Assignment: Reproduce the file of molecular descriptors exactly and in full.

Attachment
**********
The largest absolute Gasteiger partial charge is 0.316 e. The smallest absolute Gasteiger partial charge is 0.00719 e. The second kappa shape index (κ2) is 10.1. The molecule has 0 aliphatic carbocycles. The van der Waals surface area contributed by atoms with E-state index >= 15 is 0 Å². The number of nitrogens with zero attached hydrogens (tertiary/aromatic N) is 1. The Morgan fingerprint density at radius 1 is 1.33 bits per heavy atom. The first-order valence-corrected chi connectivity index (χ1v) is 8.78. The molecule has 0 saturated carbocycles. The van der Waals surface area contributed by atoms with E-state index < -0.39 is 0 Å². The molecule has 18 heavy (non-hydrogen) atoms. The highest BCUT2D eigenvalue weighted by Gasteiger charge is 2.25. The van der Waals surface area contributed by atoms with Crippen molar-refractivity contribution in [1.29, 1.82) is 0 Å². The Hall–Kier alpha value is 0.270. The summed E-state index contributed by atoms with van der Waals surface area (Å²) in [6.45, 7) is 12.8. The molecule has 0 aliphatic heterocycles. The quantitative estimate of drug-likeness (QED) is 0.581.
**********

The largest absolute Gasteiger partial charge is 0.316 e. The smallest absolute Gasteiger partial charge is 0.00719 e. The second kappa shape index (κ2) is 10.1. The molecule has 0 aliphatic carbocycles. The van der Waals surface area contributed by atoms with E-state index >= 15 is 0 Å². The number of nitrogens with zero attached hydrogens (tertiary/aromatic N) is 1. The Morgan fingerprint density at radius 1 is 1.33 bits per heavy atom. The first-order valence-corrected chi connectivity index (χ1v) is 8.78. The molecule has 0 saturated carbocycles. The van der Waals surface area contributed by atoms with E-state index < -0.39 is 0 Å². The molecule has 18 heavy (non-hydrogen) atoms. The highest BCUT2D eigenvalue weighted by Gasteiger charge is 2.25. The van der Waals surface area contributed by atoms with Crippen molar-refractivity contribution in [1.29, 1.82) is 0 Å². The Hall–Kier alpha value is 0.270. The summed E-state index contributed by atoms with van der Waals surface area (Å²) in [6.45, 7) is 12.8. The molecule has 0 aliphatic heterocycles. The quantitative estimate of drug-likeness (QED) is 0.581.